All dramatic texts hold a tension between what is explicitly inscribed on the page and what, while absent, is nevertheless implied. While this tension derives from many factors, it is ultimately rooted in the dueling audiences to which theater scripts make their appeal. On the one hand, plays have in some fashion a literary function. They communicate to an imagined posterity (including directors, actors, etc.) the intentions and the authority of their creators at a time when the author is absent. On the other hand, scripts also document the circumstances of their original performances: what lines the actors said and what major stage directions they undertook. But playtexts are highly imperfect instruments; they are inevitably shot through with fissures, gaps, inconsistencies, since capturing a live performance is an impossible dream. A script, then, is the residue of a live moment masquerading as something permanent, inviting repetition. This haunted quality of the text speaks to why theater powerfully fosters, to cite Marvin Carlson, “a simultaneous awareness of something previously experienced and of something being offered in the present … which can only be fully appreciated by a kind of doubleness of perception” (51). An adapter of classical theater, I believe, must be attendant to these gaps, these ghosts of the original performance haunting the interstices of the written text.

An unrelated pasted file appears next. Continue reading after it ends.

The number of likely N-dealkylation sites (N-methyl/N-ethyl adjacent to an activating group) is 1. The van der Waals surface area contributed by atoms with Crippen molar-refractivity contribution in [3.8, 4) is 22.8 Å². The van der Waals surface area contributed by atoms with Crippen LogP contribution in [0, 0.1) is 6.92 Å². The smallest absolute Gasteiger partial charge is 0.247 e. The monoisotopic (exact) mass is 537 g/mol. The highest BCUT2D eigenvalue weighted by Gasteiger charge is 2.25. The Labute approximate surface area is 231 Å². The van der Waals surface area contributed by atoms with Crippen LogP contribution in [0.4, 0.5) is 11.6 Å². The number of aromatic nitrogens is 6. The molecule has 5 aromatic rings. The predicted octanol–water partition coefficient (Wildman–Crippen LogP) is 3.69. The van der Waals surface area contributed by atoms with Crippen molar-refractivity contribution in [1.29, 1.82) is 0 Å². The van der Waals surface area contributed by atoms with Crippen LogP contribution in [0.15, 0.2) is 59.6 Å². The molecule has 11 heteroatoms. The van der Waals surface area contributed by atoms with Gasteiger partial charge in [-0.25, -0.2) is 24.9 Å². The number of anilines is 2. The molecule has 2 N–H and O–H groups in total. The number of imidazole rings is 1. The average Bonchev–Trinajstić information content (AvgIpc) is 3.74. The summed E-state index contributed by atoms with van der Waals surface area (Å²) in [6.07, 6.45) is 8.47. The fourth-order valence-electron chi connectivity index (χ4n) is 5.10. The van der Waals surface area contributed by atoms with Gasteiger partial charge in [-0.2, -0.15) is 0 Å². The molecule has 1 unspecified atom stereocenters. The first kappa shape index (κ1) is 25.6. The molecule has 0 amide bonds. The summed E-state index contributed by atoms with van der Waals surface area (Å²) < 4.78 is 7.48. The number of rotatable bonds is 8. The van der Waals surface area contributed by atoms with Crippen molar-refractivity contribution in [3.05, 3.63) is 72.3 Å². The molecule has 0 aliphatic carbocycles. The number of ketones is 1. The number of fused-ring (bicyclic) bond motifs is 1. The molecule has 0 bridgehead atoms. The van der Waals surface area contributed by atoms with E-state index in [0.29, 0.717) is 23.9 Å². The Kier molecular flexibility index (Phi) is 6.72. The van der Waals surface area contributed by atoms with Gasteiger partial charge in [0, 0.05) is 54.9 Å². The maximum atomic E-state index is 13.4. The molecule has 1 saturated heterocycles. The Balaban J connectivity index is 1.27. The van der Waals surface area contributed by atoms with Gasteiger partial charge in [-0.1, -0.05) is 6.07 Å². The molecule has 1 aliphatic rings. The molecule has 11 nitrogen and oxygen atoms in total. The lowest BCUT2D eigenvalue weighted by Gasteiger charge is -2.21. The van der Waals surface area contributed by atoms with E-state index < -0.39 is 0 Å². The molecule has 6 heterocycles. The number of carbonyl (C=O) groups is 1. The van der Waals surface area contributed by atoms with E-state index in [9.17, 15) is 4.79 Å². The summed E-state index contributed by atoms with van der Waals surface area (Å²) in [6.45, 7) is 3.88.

At first glance, Spanish Golden Age comedias may not appear to be so shot through with these fissures. Unlike Shakespeare's plays, they generally do not present major variants; there are no questions akin to Folio vs. Quarto, and hence textual questions tend toward matters of editorial minutiae. Comedias also follow a highly regular, transparent dramaturgical formula. Virtually all are divided into three acts; there is no ambiguity about where these act breaks fall; and each act has its own clear internal structure with a beginning, middle, and end, situated within an overall linear plot that is roughly Aristotelian, as filtered through Lope. Perhaps most importantly, comedias feature rigid versification schemes.